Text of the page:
More than 6,000 experts from 30 countries will be gathering here Aug. 16-19 for this year’s largest robot and unmanned systems show.
Hosted by the Association for Unmanned Vehicle Systems International, called AUVSI, Unmanned Systems North America 2011 will feature workshops, panels and demonstrations of robots used by the military services, civil and law enforcement agencies and the commercial sector.
“Robots are key — we’ve seen this throughout the military and first responder operations over the last decade in particular — to extending the distance between operators and the dangerous environments in which they operate,” said Charlie Dean, director of business development in the Unmanned Systems Group of Qinetiq North America.
Dean, a retired Army lieutenant colonel and paratrooper with combat deployments to Iraq and Afghanistan, said a revolution is occurring today in automated systems for use in the air, on the ground and on and under the sea.
“The alternative to using unmanned systems,” he said, “is human exposure.”
More than 3,000 of Qinetiq North America’s Talon robots have been deployed in Iraq and Afghanistan, mainly to deal with improvised explosive devices and roadside bombs, according to the British global defense technology company.
Qinetiq is one of more than 450 exhibitors who will demonstrate automated systems and other products at the conference.
Another is iRobot Corp., a Massachusetts advanced-technology company whose ground and marine robots — including PackBot, Ranger, Warrior, Seaglider and others — are supporting the Army and other military services.
David Hines, vice president of the iRobot Maritime Division, said iRobot deployed Seaglider, its underwater robot, during the three-month-long 2010 Deepwater Horizon oil spill.
Seaglider offered a way to track oil plumes below the surface of the Gulf of Mexico and operated in the water for 90 days, the retired Marine Corps major general added.
At Japan’s request, iRobot was one of several U.S. and international companies that deployed robots into the Fukushima Daiichi Nuclear Power Plant soon after Japan’s deadly earthquake and tsunami in March.
The company sent two 30-pound and two 300-pound robots to the station site within a week of the disaster, Hines said, along with six employees who went to assemble the robots and train Japanese operators.
The robots, he added, equipped with strap-on radiation sensors, were the first robots into the reactor cell and provided first access to Unit 1.
“On June 6 we provided the first indications going into Unit 1 of radiation levels (the robots) were seeing due to steam uprisings,” Hines said.
“We saw radiation levels of over 4,000 microsieverts,” he added, and later saw higher readings.
“To put that into perspective,” Hines said, “4,000 microsieverts for human beings means death in 90 minutes.”
The robots, he added, are still at work today in the power plant.
Also at work in war zones, over national borders and in disaster areas are unmanned aircraft like the MQ-1 Predator and the Northrop Grumman-built RQ-4 Global Hawk.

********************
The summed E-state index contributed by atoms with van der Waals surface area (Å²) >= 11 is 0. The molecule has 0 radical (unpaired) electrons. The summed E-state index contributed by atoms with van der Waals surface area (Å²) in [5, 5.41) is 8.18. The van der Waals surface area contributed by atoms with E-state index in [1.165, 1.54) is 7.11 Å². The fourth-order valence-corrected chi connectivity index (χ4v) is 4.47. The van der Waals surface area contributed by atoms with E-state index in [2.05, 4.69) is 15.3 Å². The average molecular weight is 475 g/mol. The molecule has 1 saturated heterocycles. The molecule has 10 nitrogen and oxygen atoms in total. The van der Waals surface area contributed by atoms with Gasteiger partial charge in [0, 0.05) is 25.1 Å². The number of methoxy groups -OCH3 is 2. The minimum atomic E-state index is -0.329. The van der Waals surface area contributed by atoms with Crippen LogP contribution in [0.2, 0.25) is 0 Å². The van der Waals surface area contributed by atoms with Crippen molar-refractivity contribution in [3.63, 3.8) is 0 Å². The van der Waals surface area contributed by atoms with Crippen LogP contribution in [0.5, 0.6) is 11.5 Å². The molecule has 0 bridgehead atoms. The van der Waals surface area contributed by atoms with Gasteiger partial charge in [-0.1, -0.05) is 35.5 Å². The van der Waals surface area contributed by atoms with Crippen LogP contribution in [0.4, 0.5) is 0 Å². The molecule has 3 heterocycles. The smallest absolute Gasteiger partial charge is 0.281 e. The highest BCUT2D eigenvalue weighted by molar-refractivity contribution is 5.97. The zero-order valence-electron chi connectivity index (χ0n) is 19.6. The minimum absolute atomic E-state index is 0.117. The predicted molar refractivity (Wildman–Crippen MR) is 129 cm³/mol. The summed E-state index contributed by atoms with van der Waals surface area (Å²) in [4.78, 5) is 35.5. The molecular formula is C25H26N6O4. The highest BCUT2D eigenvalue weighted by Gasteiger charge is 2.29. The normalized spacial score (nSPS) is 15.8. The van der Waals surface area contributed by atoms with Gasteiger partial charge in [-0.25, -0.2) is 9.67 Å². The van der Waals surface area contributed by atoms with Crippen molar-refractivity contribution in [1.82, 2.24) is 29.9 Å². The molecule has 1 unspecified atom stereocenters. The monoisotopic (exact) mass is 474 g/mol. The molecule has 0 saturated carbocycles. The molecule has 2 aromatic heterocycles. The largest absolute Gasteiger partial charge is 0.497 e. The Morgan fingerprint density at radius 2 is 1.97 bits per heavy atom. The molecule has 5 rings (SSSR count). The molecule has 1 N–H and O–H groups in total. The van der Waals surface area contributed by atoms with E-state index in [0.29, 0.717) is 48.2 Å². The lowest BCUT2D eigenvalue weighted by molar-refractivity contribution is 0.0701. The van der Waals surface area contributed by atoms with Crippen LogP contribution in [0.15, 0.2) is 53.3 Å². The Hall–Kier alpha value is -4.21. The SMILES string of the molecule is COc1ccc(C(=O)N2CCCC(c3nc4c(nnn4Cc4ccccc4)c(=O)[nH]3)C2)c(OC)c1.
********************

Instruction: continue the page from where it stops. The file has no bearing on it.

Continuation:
John Priddy, director of the U.S. Customs and Border Protection’s National Air Security Operations Center in Grand Forks, N.D., said his organization operates two MQ-9 Predators.
“More specifically,” he added, “we have seven MQ-9s operating in U.S. Customs and Border Protection and shortly we should have nine.”
They’ve used the unmanned aircraft primarily for law enforcement purposes, Priddy said, “but residing within the Department of Homeland Security, we have had reason to apply the technologies toward disaster relief and civil support operations,” including California wildfires.
The Global Hawk is being used in Afghanistan but it also has been used in disaster-relief efforts like the January 2010 earthquake in Haiti and in Japan.
“The Global Hawk is a high-altitude, long-endurance asset, so it’s an unmanned system,” said Air Force Lt. Col. Rick Thomas, the functional manager for the $13 billion Air Force Global Hawk program.
“In the Air Force we call it an RPA, a remotely piloted vehicle … and (in Japan) it was the best one to satisfy those persistent, dynamic imagery requirements,” Thomas said.
The Global Hawk flew from Guam to Japan, he added, where it “parked” over the stricken area for up to 20 hours at a time, being retasked as new requirements became evident.
The Global Hawk responded to the Japanese disaster a month earlier than it had been intended to operate, Thomas said.
In an “incredible effort,” he said, the team had to fix communications, find people to look at all the imagery, determine priorities for tasking amid simultaneous requests from 31 agencies and the office of President Barack Obama, and schedule the remotely piloted vehicle.
During its time in Japan, Thomas said, the Global Hawk flew 20 missions and more than 500 hours, producing thousands of images.